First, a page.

Dear Representative Graeber:
As representative for the forty-first district, you request our opinion regarding whether amendments to the school district finance and quality performance act set forth in 1993 Senate Bill No. 102 may be applied retroactively without impairing constitutional rights. The amendments would have the effect of removing the authority for bringing to an election through the petition procedure a question regarding authorization of the local option budget. The amendments would also have the effect of overriding the results of any elections regarding the local option budget.
The constitution of the state of Kansas limits rather than confers legislative power, and where a statute is attacked as unconstitutional the question to be determined is not whether its provisions are authorized by the constitution, but whether they are prohibited by it. Leek v. Theis, 217 Kan. 784, 795(1975). All governmental sovereign power is vested in the legislature, except such as is granted to the other branches of government or expressly withheld from the legislature by constitutional restrictions. Samsel v. Wheeler Transport Services, Inc., 246 Kan. 336, 348 (1990). Absent constitutional infringements, the court does not examine the wisdom, justice, or expediency of legislative actions. Leek, 217 Kan. at 815.
The United States constitution and many state constitutions contain no express prohibition of laws which are retrospective in operation. 16A AmJur2d Constitutional Law sec. 662 (1979). In the absence of such an express constitutional inhibition, retrospective laws are not prohibited as such. Id.; 73 AmJur2d Statutes sec. 347 (1974). Such a law cannot be held invalid unless it violates some other constitutional provision, such as the provisions relating to due process, equal protection of the laws, impairment of contractual obligations, or ex post facto laws. 16A AmJur2d Constitutional Law sec. 662 (1979). Retrospective legislation which attempts to impair vested rights or deprive a private litigant of a right he had at the time the later statute was enacted cannot be enforced. State, ex rel., v. Public Service Comm., 135 Kan. 491, 503 (1932).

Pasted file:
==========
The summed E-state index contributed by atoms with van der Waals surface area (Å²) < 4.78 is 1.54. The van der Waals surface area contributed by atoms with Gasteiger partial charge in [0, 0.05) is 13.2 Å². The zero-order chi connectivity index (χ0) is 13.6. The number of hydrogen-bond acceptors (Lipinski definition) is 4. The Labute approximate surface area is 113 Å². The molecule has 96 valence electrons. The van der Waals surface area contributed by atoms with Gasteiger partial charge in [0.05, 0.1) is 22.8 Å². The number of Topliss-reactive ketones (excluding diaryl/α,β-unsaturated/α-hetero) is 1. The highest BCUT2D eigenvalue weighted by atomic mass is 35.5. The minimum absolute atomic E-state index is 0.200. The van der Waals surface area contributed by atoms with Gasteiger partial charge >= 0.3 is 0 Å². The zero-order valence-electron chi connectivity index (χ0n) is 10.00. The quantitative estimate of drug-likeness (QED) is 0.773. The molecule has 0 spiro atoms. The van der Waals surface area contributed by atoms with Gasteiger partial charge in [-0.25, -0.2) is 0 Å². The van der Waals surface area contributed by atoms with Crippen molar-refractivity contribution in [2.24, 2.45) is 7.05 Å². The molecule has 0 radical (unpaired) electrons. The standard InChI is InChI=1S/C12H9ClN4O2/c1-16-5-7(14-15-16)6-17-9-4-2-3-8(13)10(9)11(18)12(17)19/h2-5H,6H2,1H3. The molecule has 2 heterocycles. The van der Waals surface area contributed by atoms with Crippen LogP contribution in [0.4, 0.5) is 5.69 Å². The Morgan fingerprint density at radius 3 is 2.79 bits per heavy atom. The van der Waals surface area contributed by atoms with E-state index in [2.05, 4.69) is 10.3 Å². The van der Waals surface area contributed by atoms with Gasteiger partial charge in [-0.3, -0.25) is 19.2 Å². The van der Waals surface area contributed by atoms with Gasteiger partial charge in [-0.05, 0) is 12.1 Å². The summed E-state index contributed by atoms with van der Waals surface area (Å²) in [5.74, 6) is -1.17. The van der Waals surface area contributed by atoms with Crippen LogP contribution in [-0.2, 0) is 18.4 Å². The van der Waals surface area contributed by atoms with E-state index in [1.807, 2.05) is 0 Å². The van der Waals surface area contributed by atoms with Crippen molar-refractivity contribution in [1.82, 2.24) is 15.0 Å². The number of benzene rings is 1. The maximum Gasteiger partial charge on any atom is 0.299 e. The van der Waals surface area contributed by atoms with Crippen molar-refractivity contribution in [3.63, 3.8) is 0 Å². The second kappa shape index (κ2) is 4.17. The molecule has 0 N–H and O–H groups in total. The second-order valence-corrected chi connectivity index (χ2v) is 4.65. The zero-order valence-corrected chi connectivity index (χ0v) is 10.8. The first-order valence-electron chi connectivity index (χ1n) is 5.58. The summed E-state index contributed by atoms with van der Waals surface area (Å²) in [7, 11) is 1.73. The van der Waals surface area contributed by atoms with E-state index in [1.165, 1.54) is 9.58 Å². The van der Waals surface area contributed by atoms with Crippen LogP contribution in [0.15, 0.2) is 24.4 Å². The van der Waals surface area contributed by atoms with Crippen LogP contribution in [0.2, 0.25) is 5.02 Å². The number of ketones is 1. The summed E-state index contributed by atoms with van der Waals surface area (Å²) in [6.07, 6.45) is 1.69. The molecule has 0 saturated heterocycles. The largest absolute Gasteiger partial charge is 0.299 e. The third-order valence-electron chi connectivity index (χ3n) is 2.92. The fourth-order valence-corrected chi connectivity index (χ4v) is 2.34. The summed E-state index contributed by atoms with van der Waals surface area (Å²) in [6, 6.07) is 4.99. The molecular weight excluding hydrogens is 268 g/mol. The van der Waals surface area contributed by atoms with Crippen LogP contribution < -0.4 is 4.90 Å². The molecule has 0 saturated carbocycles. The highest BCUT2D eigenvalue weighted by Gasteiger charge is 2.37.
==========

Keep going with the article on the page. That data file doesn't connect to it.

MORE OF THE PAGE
In International Mortgage Trust Co. v. Henry, 139 Kan. 154 (1934), the Kansas Supreme Court attempted to define retroactive law. Citing 25 R.C.L. 785 et seq., the court stated:
"A retrospective law, in the legal sense, is one which takes away or impairs vested rights, acquired under existing laws, or creates a new obligation and imposes a new duty, or attaches a new disability in respect of transactions or considerations already past. It may also be defined as one which changes or injuriously affects a present right by going behind it and giving efficacy to anterior circumstances to defeat it, which they had not when the right accrued, or which relates back to and gives to a previous transaction some different legal effect from that which it had under the law when it occurred. A retrospective law may be further defined as one intended to affect transactions which occurred, or rights which accrued, before it became operative, and which ascribes to them effects not inherent in their nature, in view of the law in force at the time of their occurrence. A statute does not operate retroactively from the mere fact that it relates to antecedent events. . . ." Id. at 163-64.
In order to determine whether retroactive application of the amendments set forth in 1993 Senate Bill No. 102 is unconstitutional, it is necessary to determine whether a vested right will be impaired by such application.